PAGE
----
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‘It’s not the old COVID’: Whistler doctor urges B.C. to overcome pandemic fatigue

A Whistler doctor is challenging British Columbians to overcome their COVID-19 fatigue, as the province finds itself in a race between virus variants and vaccinations.

Dr. Cathy Zeglinski, a family and sports medicine physician, has penned an open letter in the Pique News Magazine calling on Whistler residents — and other B.C. communities — to look at what they can do as individuals to slow the spread.

The effort is more important now than at any point in the pandemic, given the arrival of the highly virulent P.1 (Brazilian) and B.1.1.7 (U.K.) variants, she argued.

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“It’s not the old COVID, it’s a new COVID, highly infectious, infects the young and old, infects the healthy and can be deadly, so please, we need to take this seriously,” she told Global News.

It’s an issue Zeglinski is intimately familiar with. She’s seen the effects first hand as a doctor, but also as a friend. A couple she’s close with, both 48 years old, has been hospitalized after contracting the virus while dining indoors.

“One has had a stroke and is on blood thinners and his wife is across the hall on blood thinners, their children, 14 and six, are home alone because they have COVID,” she said.

“They’re being supported but no one can enter the house.”

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Whistler has been hard hit by the P.1 variant, which is believed to have arrived in the community via out-of-province visitors.

It resulted in nearly 1,700 cases in the resort community between January and mid-April, and prompted a mass-vaccination campaign for Whistler residents.

Zeglinski said government communication about fighting the pandemic has been lacking in areas, and that public health is never perfect in its approach.

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But she said that shouldn’t stop British Columbians from doing what they can to curb the spread.

“It’s not time during the middle of a fire to bicker about who did something wrong and who didn’t communicate right and who should be doing something different, you just take everything that you have and you fight the fire,” she said.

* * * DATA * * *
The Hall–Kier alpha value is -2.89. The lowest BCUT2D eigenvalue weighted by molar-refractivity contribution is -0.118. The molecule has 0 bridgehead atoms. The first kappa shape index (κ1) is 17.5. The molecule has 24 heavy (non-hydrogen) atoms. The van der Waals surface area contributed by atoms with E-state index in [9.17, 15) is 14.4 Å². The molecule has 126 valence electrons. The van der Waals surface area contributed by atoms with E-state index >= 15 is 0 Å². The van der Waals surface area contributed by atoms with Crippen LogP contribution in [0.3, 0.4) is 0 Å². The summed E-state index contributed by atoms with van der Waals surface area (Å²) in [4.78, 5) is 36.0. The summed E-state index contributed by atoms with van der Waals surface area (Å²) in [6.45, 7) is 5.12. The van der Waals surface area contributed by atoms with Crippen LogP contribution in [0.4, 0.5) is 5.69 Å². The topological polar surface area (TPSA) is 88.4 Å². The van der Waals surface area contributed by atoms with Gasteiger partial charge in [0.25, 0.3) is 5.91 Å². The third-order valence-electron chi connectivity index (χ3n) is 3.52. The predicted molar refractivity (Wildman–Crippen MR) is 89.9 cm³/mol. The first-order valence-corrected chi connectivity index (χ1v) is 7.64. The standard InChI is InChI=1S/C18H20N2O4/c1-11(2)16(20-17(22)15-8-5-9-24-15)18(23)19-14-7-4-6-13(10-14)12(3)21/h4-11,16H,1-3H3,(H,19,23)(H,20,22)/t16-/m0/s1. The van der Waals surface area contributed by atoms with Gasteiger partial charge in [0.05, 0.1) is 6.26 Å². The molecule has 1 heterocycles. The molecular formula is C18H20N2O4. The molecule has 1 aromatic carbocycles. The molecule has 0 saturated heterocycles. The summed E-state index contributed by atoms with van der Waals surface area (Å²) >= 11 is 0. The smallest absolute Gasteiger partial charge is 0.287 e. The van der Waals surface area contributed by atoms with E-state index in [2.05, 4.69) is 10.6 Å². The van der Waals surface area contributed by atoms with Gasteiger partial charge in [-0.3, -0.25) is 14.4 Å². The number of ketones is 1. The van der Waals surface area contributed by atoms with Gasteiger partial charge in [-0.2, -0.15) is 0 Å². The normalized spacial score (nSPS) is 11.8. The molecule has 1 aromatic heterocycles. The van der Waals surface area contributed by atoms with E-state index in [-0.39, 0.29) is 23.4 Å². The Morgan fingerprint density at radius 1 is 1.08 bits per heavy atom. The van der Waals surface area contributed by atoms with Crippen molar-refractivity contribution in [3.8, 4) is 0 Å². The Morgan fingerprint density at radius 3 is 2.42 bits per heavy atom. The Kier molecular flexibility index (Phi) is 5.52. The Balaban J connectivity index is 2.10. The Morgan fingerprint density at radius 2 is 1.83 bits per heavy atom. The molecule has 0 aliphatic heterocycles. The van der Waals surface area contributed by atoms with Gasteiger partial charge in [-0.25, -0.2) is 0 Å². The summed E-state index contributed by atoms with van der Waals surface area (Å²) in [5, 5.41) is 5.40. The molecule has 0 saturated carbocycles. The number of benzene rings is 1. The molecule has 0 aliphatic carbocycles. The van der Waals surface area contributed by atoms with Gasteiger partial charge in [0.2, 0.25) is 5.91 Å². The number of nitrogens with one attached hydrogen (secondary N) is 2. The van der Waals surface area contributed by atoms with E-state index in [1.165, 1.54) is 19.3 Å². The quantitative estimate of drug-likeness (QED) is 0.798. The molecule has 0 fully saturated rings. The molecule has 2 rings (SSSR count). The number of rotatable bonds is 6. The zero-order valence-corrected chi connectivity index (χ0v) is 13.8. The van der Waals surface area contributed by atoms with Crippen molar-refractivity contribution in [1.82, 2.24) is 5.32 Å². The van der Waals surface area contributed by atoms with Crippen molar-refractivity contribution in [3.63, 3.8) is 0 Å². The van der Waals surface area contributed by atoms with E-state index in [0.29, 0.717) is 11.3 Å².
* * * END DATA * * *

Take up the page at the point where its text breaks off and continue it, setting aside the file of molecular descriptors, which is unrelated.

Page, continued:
“It’s not in your control what our government is doing, it’s up to you to take control of what you are doing.”

So what does Zeglinski recommend?

Number one on the list is to follow public health orders, which she said are based on the best available evidence.

Number two is to get vaccinated with the first shot that becomes available.

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Zeglinski also recommended taking extra steps to ventilate indoor environments, and for people to eat their lunch outside instead of in their offices.

She advises people to consider wearing a medical-grade mask rather than a cloth one now that there is no longer a shortage of protective equipment.

And she said people should get outside as much as possible — but to ensure they aren’t congregating with other people when they do it.

“Those breaks in the public health measures happen where you inadvertently share a water bottle, you inadvertently don’t have your mask on and are now really close together, you’re doing sport where you’re breathing heavy but the air is not moving,” she said.

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People looking to get outdoors, she said, should find trails, parks and other outdoor areas to explore in their neighbourhoods that aren’t busy or well known.

And she’s encouraging people to challenge their friends and neighbours to do the same with the hashtag #ridthevidcleanup.

As of Friday, there were a record 10,081 active cases of COVID-19 in B.C., with another 15,877 people isolating due to possible exposure.

There were also a record 425 people in hospital and a record 127 in intensive care.

B.C. is currently averaging more than 1,000 new cases of COVID-19 per day, and provincial health officer Dr. Bonnie Henry warned Thursday that if people do not reduce their social contacts, it could go up to 3,000 a day.

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